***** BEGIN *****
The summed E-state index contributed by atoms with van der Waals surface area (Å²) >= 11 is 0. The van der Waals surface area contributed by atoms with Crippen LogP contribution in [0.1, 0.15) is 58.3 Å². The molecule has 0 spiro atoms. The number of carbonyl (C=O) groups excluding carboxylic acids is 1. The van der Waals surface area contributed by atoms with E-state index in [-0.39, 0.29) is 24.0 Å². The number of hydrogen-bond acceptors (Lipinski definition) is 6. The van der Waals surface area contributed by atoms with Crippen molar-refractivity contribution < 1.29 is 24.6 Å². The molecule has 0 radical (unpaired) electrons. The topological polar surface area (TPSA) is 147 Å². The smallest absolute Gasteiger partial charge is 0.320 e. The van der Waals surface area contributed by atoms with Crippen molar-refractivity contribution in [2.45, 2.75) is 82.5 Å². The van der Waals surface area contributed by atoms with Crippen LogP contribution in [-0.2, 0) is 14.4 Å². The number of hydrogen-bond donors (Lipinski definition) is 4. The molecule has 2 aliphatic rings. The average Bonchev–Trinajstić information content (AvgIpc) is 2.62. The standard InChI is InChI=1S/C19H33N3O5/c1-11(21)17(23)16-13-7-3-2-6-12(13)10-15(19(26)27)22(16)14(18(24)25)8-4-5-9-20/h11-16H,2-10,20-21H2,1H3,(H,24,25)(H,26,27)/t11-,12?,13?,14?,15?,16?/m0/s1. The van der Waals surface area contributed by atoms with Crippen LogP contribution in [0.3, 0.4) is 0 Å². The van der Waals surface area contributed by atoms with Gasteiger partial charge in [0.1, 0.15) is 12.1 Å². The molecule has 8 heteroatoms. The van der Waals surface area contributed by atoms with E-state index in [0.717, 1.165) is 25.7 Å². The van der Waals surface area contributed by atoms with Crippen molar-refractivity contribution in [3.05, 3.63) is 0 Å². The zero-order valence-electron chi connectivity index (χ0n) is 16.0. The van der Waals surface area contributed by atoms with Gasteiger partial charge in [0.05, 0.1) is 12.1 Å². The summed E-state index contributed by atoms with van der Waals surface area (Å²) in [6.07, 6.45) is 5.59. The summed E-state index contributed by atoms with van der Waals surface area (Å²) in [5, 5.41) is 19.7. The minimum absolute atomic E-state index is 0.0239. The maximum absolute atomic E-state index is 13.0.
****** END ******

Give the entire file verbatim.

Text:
The summed E-state index contributed by atoms with van der Waals surface area (Å²) >= 11 is 0. The van der Waals surface area contributed by atoms with Crippen LogP contribution in [0.1, 0.15) is 58.3 Å². The molecule has 0 spiro atoms. The number of carbonyl (C=O) groups excluding carboxylic acids is 1. The van der Waals surface area contributed by atoms with E-state index in [-0.39, 0.29) is 24.0 Å². The number of hydrogen-bond acceptors (Lipinski definition) is 6. The van der Waals surface area contributed by atoms with Crippen molar-refractivity contribution < 1.29 is 24.6 Å². The molecule has 0 radical (unpaired) electrons. The topological polar surface area (TPSA) is 147 Å². The smallest absolute Gasteiger partial charge is 0.320 e. The van der Waals surface area contributed by atoms with Crippen molar-refractivity contribution in [2.45, 2.75) is 82.5 Å². The van der Waals surface area contributed by atoms with Crippen LogP contribution in [-0.2, 0) is 14.4 Å². The number of hydrogen-bond donors (Lipinski definition) is 4. The molecule has 2 aliphatic rings. The average Bonchev–Trinajstić information content (AvgIpc) is 2.62. The standard InChI is InChI=1S/C19H33N3O5/c1-11(21)17(23)16-13-7-3-2-6-12(13)10-15(19(26)27)22(16)14(18(24)25)8-4-5-9-20/h11-16H,2-10,20-21H2,1H3,(H,24,25)(H,26,27)/t11-,12?,13?,14?,15?,16?/m0/s1. The van der Waals surface area contributed by atoms with Crippen LogP contribution in [0.3, 0.4) is 0 Å². The van der Waals surface area contributed by atoms with Gasteiger partial charge in [0.1, 0.15) is 12.1 Å². The molecule has 8 heteroatoms. The van der Waals surface area contributed by atoms with E-state index in [0.717, 1.165) is 25.7 Å². The van der Waals surface area contributed by atoms with Crippen molar-refractivity contribution in [3.05, 3.63) is 0 Å². The zero-order valence-electron chi connectivity index (χ0n) is 16.0. The van der Waals surface area contributed by atoms with Gasteiger partial charge in [0.05, 0.1) is 12.1 Å². The summed E-state index contributed by atoms with van der Waals surface area (Å²) in [6.07, 6.45) is 5.59. The summed E-state index contributed by atoms with van der Waals surface area (Å²) in [5, 5.41) is 19.7. The minimum absolute atomic E-state index is 0.0239. The maximum absolute atomic E-state index is 13.0.